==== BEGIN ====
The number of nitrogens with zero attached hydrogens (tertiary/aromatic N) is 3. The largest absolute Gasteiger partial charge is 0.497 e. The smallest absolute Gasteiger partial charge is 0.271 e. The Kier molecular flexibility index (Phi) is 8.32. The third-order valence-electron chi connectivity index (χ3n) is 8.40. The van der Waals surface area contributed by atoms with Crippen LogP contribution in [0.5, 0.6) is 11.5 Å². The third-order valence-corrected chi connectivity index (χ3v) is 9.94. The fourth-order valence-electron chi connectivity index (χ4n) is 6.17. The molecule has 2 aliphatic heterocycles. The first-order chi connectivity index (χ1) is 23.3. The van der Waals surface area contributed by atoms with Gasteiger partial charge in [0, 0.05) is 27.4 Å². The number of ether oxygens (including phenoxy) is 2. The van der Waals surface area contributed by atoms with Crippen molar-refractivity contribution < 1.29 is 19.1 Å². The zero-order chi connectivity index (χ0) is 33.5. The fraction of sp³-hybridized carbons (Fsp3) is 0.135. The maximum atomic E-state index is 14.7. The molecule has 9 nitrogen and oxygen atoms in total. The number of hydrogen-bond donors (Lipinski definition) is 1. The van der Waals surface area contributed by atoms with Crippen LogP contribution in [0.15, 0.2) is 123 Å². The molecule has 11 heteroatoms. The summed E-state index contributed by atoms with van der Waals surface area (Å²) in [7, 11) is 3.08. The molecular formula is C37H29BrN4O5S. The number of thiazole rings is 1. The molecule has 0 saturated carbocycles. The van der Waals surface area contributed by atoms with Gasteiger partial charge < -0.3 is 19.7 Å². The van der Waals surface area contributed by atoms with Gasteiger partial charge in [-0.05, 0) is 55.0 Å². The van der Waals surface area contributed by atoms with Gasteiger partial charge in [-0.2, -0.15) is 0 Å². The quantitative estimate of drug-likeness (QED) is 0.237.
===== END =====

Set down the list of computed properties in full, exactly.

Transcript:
The number of nitrogens with zero attached hydrogens (tertiary/aromatic N) is 3. The largest absolute Gasteiger partial charge is 0.497 e. The smallest absolute Gasteiger partial charge is 0.271 e. The Kier molecular flexibility index (Phi) is 8.32. The third-order valence-electron chi connectivity index (χ3n) is 8.40. The van der Waals surface area contributed by atoms with Crippen LogP contribution in [0.5, 0.6) is 11.5 Å². The third-order valence-corrected chi connectivity index (χ3v) is 9.94. The fourth-order valence-electron chi connectivity index (χ4n) is 6.17. The molecule has 2 aliphatic heterocycles. The first-order chi connectivity index (χ1) is 23.3. The van der Waals surface area contributed by atoms with Gasteiger partial charge in [0, 0.05) is 27.4 Å². The number of ether oxygens (including phenoxy) is 2. The van der Waals surface area contributed by atoms with Crippen molar-refractivity contribution < 1.29 is 19.1 Å². The zero-order chi connectivity index (χ0) is 33.5. The fraction of sp³-hybridized carbons (Fsp3) is 0.135. The maximum atomic E-state index is 14.7. The molecule has 9 nitrogen and oxygen atoms in total. The number of hydrogen-bond donors (Lipinski definition) is 1. The van der Waals surface area contributed by atoms with Crippen LogP contribution in [0.15, 0.2) is 123 Å². The molecule has 11 heteroatoms. The summed E-state index contributed by atoms with van der Waals surface area (Å²) in [7, 11) is 3.08. The molecular formula is C37H29BrN4O5S. The number of thiazole rings is 1. The molecule has 0 saturated carbocycles. The van der Waals surface area contributed by atoms with Gasteiger partial charge < -0.3 is 19.7 Å². The van der Waals surface area contributed by atoms with Gasteiger partial charge in [-0.05, 0) is 55.0 Å². The van der Waals surface area contributed by atoms with Gasteiger partial charge in [-0.2, -0.15) is 0 Å². The quantitative estimate of drug-likeness (QED) is 0.237.